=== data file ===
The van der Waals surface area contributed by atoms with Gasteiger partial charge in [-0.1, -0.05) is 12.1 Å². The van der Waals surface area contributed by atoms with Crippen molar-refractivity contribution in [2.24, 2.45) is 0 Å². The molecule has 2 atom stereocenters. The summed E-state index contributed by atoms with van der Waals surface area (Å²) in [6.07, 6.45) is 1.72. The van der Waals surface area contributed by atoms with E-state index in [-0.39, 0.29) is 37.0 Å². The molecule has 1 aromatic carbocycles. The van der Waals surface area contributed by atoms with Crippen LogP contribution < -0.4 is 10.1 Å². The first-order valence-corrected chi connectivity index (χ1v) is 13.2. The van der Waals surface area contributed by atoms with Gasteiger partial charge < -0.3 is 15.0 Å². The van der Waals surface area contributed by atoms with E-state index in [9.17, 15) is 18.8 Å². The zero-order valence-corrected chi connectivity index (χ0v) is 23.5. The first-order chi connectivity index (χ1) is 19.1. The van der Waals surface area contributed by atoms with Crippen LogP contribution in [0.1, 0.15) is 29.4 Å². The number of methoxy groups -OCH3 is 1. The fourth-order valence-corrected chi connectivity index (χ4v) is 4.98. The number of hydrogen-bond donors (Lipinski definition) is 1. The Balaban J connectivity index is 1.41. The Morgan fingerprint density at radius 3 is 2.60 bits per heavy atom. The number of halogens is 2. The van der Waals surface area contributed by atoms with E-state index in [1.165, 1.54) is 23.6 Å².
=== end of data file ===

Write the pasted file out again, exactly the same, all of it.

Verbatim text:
The van der Waals surface area contributed by atoms with Gasteiger partial charge in [-0.1, -0.05) is 12.1 Å². The van der Waals surface area contributed by atoms with Crippen molar-refractivity contribution in [2.24, 2.45) is 0 Å². The molecule has 2 atom stereocenters. The summed E-state index contributed by atoms with van der Waals surface area (Å²) in [6.07, 6.45) is 1.72. The van der Waals surface area contributed by atoms with E-state index in [-0.39, 0.29) is 37.0 Å². The molecule has 1 aromatic carbocycles. The van der Waals surface area contributed by atoms with Crippen LogP contribution < -0.4 is 10.1 Å². The first-order valence-corrected chi connectivity index (χ1v) is 13.2. The van der Waals surface area contributed by atoms with Gasteiger partial charge < -0.3 is 15.0 Å². The van der Waals surface area contributed by atoms with E-state index in [9.17, 15) is 18.8 Å². The zero-order valence-corrected chi connectivity index (χ0v) is 23.5. The first-order chi connectivity index (χ1) is 19.1. The van der Waals surface area contributed by atoms with Crippen LogP contribution in [0.1, 0.15) is 29.4 Å². The number of methoxy groups -OCH3 is 1. The fourth-order valence-corrected chi connectivity index (χ4v) is 4.98. The number of hydrogen-bond donors (Lipinski definition) is 1. The Balaban J connectivity index is 1.41. The Morgan fingerprint density at radius 3 is 2.60 bits per heavy atom. The number of halogens is 2. The van der Waals surface area contributed by atoms with E-state index in [1.165, 1.54) is 23.6 Å².